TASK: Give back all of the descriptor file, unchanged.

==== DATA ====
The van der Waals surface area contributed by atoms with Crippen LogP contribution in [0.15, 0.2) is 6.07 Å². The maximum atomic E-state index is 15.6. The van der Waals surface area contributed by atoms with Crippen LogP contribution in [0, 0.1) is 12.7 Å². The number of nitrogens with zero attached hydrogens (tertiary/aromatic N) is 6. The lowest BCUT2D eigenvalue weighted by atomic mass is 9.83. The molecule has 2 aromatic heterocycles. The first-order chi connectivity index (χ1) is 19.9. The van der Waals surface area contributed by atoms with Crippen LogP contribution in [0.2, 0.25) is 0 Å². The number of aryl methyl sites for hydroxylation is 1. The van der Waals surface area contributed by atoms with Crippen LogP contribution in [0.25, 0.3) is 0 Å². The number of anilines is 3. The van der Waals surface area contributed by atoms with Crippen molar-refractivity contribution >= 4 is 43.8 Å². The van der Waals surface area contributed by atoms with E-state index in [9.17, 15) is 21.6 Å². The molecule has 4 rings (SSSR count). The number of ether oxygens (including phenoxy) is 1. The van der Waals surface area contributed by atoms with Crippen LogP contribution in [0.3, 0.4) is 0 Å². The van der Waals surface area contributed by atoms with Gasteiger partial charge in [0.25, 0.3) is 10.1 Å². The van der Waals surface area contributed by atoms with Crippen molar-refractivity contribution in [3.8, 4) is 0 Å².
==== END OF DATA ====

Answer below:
The van der Waals surface area contributed by atoms with Crippen LogP contribution in [0.15, 0.2) is 6.07 Å². The maximum atomic E-state index is 15.6. The van der Waals surface area contributed by atoms with Crippen LogP contribution in [0, 0.1) is 12.7 Å². The number of nitrogens with zero attached hydrogens (tertiary/aromatic N) is 6. The lowest BCUT2D eigenvalue weighted by atomic mass is 9.83. The molecule has 2 aromatic heterocycles. The first-order chi connectivity index (χ1) is 19.9. The van der Waals surface area contributed by atoms with Crippen LogP contribution in [0.2, 0.25) is 0 Å². The number of aryl methyl sites for hydroxylation is 1. The van der Waals surface area contributed by atoms with Crippen LogP contribution in [0.25, 0.3) is 0 Å². The number of anilines is 3. The van der Waals surface area contributed by atoms with Crippen molar-refractivity contribution >= 4 is 43.8 Å². The van der Waals surface area contributed by atoms with E-state index in [9.17, 15) is 21.6 Å². The molecule has 4 rings (SSSR count). The number of ether oxygens (including phenoxy) is 1. The van der Waals surface area contributed by atoms with Crippen LogP contribution in [0.3, 0.4) is 0 Å². The van der Waals surface area contributed by atoms with Gasteiger partial charge in [0.25, 0.3) is 10.1 Å². The van der Waals surface area contributed by atoms with Crippen molar-refractivity contribution in [3.8, 4) is 0 Å².